In an area like mine where even AC condensate is legally allowed to be dumped under the house, it just seems to have worked successfully for many years.

I’d want to ask a lot of questions of the guy who did it and it would depend on what was beneath and then I might consider hydroban or something that isn’t actually a Vapor Barrier to avoid the sandwich issue. Technically you need to really understand what went into that construction.

I only add this as if the situation is unique and the circumstances fit, I don't want you to destroy a potentially old school but possible well constructed viable solution that can be waterproofed to today's standards with modern materials in conjunction with what you have. But it is technically challenging. Foe instance if you can hydro and marry with a kerdi drain and then you simply have the problem that your vapor barrior is actually outside the waterproof envelope or pan, but in this case it might have a way to work.

08-28-2010, 11:09 AM
The installer placed 2 layers 15# felt over the curb, under the pan and up the walls to the height of the tiled area. He then attached the Hardi-backer over the felt and ran it all the way to the floor. He then poured the pre-slope so it covered the bottom of the Hardi Backer.

His intention was to cover the preslope and down into the drain with Bitchathane and then 1 1/2 "of 5 sack cement.

08-28-2010, 11:27 AM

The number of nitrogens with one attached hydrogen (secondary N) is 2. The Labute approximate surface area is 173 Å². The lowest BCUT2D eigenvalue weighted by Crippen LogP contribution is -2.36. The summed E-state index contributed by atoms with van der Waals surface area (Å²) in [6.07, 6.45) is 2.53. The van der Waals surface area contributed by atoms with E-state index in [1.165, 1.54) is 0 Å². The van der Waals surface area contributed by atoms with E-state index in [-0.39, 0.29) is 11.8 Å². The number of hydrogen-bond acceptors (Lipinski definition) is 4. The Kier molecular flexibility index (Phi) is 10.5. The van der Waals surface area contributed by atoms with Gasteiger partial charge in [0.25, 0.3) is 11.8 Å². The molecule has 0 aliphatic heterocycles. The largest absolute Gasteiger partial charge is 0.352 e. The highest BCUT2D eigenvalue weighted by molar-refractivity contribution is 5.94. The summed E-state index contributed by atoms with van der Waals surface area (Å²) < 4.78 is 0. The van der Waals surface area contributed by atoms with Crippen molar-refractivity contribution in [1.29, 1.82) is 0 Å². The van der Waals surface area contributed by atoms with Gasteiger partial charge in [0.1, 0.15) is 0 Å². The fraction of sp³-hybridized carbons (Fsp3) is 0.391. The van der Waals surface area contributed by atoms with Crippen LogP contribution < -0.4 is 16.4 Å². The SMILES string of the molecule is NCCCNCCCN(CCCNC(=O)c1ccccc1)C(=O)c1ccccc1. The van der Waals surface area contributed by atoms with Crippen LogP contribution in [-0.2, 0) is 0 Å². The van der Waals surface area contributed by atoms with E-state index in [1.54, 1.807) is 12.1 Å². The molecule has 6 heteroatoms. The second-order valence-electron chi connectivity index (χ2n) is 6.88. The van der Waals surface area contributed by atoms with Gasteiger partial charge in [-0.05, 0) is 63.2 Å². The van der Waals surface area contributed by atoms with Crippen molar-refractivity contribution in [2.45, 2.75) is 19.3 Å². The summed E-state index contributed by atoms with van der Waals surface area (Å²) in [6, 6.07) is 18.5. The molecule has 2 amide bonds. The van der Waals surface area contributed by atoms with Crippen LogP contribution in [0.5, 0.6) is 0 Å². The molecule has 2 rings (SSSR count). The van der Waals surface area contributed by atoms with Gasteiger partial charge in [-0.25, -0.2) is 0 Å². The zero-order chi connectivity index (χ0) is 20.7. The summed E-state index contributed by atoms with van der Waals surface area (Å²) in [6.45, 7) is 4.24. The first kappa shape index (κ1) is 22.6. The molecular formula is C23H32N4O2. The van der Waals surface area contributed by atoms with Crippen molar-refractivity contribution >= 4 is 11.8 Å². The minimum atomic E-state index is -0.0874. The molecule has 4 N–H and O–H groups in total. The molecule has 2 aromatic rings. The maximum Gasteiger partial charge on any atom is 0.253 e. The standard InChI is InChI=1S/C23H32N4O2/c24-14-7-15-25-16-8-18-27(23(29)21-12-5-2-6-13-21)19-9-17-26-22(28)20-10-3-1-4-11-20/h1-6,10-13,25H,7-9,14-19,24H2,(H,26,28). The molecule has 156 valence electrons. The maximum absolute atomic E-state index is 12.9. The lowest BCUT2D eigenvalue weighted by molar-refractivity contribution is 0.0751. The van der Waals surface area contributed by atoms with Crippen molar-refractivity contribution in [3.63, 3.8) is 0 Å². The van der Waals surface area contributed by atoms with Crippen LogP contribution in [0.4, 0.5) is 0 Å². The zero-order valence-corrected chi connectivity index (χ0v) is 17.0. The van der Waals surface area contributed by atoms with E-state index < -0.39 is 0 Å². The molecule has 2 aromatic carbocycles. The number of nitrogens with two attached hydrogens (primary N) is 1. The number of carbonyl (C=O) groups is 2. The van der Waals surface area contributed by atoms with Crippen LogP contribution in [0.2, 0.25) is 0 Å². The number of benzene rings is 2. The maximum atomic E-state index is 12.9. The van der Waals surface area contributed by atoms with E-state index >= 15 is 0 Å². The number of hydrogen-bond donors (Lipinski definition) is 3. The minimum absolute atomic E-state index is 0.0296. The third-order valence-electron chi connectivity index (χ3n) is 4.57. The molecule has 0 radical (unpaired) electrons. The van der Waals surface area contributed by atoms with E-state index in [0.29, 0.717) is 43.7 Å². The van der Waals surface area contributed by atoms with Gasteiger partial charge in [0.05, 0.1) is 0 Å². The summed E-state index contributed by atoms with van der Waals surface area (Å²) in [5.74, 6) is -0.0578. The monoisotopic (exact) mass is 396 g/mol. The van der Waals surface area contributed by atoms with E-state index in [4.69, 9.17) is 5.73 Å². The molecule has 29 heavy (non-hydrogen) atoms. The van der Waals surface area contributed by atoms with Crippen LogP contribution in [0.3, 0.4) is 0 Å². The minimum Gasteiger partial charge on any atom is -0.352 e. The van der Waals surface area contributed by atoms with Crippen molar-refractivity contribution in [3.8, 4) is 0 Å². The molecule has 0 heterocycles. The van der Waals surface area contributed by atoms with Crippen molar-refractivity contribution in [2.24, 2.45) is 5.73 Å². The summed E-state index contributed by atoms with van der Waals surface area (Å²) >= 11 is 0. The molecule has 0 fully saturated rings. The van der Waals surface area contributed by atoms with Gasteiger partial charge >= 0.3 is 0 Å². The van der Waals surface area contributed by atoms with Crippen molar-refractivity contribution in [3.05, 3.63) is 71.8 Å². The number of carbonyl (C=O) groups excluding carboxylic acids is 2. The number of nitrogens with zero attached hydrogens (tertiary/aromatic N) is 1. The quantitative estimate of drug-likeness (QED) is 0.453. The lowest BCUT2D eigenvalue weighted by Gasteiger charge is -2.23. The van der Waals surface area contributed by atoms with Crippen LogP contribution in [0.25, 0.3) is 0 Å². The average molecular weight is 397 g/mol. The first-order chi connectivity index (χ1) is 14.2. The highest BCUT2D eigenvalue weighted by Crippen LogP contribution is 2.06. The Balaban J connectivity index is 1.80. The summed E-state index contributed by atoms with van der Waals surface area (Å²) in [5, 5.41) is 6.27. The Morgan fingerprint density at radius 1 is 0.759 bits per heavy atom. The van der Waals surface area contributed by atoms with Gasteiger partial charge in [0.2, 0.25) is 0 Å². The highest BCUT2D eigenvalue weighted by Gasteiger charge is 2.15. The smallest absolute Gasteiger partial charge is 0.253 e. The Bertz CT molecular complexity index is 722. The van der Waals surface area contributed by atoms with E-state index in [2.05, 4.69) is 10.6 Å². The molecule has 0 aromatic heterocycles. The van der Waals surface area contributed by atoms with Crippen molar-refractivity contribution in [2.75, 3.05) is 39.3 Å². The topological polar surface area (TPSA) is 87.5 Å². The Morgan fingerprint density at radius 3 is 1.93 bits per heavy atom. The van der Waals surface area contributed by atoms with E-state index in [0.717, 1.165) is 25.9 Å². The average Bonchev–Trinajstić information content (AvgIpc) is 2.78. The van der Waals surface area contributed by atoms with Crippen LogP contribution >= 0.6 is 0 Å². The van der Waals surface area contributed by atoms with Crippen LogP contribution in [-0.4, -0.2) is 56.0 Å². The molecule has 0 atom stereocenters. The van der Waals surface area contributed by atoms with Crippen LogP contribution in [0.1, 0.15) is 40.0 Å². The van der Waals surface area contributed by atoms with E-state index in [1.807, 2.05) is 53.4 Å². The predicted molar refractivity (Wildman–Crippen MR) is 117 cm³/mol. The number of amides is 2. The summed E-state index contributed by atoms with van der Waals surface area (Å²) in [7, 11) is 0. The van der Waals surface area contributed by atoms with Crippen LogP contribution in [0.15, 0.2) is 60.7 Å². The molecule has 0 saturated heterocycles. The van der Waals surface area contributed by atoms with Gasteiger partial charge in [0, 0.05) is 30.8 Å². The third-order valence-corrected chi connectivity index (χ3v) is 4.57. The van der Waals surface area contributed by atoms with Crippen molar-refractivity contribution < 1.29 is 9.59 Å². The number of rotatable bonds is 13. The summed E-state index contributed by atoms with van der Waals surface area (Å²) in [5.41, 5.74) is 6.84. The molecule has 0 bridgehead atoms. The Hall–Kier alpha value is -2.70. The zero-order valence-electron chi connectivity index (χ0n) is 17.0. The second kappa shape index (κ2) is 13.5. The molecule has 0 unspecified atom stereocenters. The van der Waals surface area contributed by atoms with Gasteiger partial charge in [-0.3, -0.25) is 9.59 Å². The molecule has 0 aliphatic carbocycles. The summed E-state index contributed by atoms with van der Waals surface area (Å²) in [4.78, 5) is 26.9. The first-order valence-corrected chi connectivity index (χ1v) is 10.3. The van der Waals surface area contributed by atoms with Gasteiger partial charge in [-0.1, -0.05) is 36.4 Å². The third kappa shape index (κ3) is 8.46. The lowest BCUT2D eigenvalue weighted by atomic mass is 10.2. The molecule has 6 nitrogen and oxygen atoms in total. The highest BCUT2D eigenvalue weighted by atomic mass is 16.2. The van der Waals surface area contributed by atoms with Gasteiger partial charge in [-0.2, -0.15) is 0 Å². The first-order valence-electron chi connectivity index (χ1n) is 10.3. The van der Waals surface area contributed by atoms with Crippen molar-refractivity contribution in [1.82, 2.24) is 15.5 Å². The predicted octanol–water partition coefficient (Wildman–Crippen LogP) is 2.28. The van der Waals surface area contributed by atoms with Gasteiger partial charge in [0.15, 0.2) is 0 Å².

JD, yeah, old school...... But It can work well. When you say under the pan are you simply referring to the preslope and felt or is there some other kind of actual waterproof pan that we missed and if so why were you saying there was no liner?
But I think you are referring to what we do see there so you have to find out what his thinking was about the moisture trapped by the vapor barrier. Think as it collects on the vertical wall barrier and drips down, where is it going? The felt encompasses a pool basically so are you gradually filling it up or is it going somewhere? Does he think it will just evaporate?

Like i said in our case they were letting any escape out the subfloor hole and that worked fine in those cases. I have seen some guys tackle it by sealing it to the drain flange etc, but he would have already done that within the preslope bed.

In essence they were doing similar techniques, just using materials available at the time. I have seen plenty of proof that done right, it will last a lifetime.